Wear loose clothing that does not restrict the movement of your legs and pelvis. Shorts and a T-shirt, a leotard and tights, and sweat suits are fine. Practice barefoot to enhance your balance and sensitize your feet.
Sequence I: Forward Bends
To prepare for seated forward bends, begin with standing poses that give a gentle stretch to the hamstrings, inner thighs, and outer hips. Deepen the work of the legs with a supine leg stretch like Supta Padangusthasana (Reclining Big Toe Pose). Use a strap around the foot of the raised leg if your hamstrings are tight.
Virasana (Hero Pose) helps to prepare the knee joints for seated forward bends. If your pelvis doesn’t reach the floor in Virasana or if you experience discomfort in the knees, place a folded blanket or block under your sitting bones (but not under the feet). Practice the arm position from Gomukhasana (Cow Face Pose) to open the shoulder joints and create mobility in the upper spine. Tightness in the upper back can restrict your seated forward bends. If your hands don’t meet in Gomukhasana, hold a strap between the hands.
In all sitting poses, place a folded blanket under the sitting bones to raise the pelvis and help you sit comfortably. If you feel any discomfort at your inner knee while practicing Upavistha Konasana (Wide-Angle Seated Forward Bend), bring your legs closer together. If you feel discomfort in the knee in Baddha Konasana (Bound Angle Pose) or Janu Sirsasana (Head-to-Knee Pose), place a folded facecloth behind the bent knee to create more space in the joint.
Janu Sirsasana and Paschimottanasana are the heart of this practice sequence, and are the most accessible forward bends for beginners. If your hamstrings are tight or if you have discomfort in your lower back, practice these seated forward bends with your hands on the seat of a chair or on upturned blocks, so that your hands are the same height from the ground as your shoulders. This will help you to elongate your spine.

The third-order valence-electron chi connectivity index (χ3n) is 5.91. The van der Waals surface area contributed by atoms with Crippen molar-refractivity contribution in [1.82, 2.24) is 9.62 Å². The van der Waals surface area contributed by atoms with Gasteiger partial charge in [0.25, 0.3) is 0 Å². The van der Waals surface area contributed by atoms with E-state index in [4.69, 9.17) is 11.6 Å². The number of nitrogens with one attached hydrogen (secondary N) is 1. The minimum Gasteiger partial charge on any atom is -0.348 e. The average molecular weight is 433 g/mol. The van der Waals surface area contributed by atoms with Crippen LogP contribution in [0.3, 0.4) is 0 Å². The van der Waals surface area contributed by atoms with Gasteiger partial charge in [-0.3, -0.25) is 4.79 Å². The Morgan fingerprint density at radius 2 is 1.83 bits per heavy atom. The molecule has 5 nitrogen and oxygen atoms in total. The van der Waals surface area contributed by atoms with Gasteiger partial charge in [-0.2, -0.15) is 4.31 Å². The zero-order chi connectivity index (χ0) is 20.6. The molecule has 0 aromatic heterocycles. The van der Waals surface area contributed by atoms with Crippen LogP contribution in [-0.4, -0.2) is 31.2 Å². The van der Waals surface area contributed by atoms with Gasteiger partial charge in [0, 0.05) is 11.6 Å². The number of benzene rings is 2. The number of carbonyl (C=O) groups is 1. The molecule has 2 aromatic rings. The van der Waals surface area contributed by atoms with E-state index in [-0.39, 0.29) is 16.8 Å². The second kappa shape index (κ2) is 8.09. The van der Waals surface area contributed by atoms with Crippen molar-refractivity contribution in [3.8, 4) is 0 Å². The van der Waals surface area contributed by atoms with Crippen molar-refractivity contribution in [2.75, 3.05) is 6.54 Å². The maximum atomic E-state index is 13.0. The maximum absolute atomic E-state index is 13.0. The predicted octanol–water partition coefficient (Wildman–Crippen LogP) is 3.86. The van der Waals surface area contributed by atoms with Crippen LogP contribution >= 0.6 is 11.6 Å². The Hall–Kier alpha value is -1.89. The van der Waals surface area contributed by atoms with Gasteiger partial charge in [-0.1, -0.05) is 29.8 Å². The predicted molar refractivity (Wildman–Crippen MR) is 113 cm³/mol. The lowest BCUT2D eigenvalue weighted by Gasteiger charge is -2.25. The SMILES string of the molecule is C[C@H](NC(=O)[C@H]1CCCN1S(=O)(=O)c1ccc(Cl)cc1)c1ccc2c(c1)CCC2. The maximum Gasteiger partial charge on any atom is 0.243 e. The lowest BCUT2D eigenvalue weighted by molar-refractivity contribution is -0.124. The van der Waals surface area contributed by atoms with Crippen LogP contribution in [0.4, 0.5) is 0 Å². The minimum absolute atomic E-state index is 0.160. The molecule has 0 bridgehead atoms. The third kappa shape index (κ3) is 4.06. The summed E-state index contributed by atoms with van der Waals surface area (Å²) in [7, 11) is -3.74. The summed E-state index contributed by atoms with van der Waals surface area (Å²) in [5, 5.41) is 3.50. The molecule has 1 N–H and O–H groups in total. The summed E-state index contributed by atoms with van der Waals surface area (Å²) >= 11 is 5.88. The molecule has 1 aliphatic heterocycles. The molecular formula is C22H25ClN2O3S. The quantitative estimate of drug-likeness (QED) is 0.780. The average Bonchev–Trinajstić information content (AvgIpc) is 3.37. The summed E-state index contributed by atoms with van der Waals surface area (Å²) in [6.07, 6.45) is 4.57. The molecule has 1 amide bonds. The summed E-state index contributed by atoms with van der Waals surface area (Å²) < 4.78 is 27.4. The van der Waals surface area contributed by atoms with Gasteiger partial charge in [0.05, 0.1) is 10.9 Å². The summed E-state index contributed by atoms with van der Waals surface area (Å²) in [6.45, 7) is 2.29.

Once you are in the pose, bring your awareness to the breath. Let the spine gently lengthen on the inhalation and releasemore deeply into the pose on the exhalation.
After seated forward bends, practice a counterpose to release your lower back, either Balasana (Child’s Pose) or the supine twist recommended in the backbend sequence. If you experience any lower back discomfort or weakness during this sequence, place a rolled blanket under your knees for Savasana (Corpse Pose), allowing the lower back to release to the floor.
Sequence II: Backbends
Backbending poses require not only a flexible spine, but openness in the hip and shoulder joints and the length of the front body. The standing poses in this sequence create movement and flexibility in the hips and shoulders. Virabhadrasana I approaches a backbend position and brings length to the front thighs and lower abdomen.
The backbending segment begins with Urdhva Mukha Svanasana (Upward-Facing Dog), which gently arches and extends the spine. If you feel any discomfort in the lower or middle back while practicing Urdhva Mukha Svanasana, try placing your hands on blocks or a chair. If you feel any strain on the knees in Dhanurasana (Bow Pose), use a strap around the ankles and take hold of the strap a few inches from the ankles.
If you have neck problems, do not let your head drop back in Ustrasana (Camel Pose), but keep your chin tucked into your chest. If Ustrasana is difficult for you, try practicing with your hands on upturned blocks or the seat of a chair.
Setu Bandha Sarvangasana (Bridge Pose) is a useful counterpose after Ustrasana because it lengthens the back of the neck. If you feel strain on the knees in Setu Bandha Sarvangasana, walk your feet further out until they are directly under your knees. Hold a strap around the ankles to give you more leverage. To stay longer in Setu Bandha Sarvangasana, place an upturned block under the tailbone.
Practiced as a resting pose in this way, Setu Bandha Sarvangasana functions as a transition from the active backbends to the winding-down poses. Practice a supine twist after backbends to release your lower back and neutralize the spine.
Backbends open the chest and are an ideal preparation for any variation of Shoulderstand, including Viparita Karani. In Viparita Karani, make sure the bolster supports your lower waist and sacrum, so that your pelvis is parallel to the floor. Supta Baddha Konasana (Supine Bound Angle Pose) with your feet on a bolster releases the lower back and the hip joints. If you have lower back problems, lie on your back with your legs up the wall instead of doing Viparita Karani and place a roll under your knees in Savasana.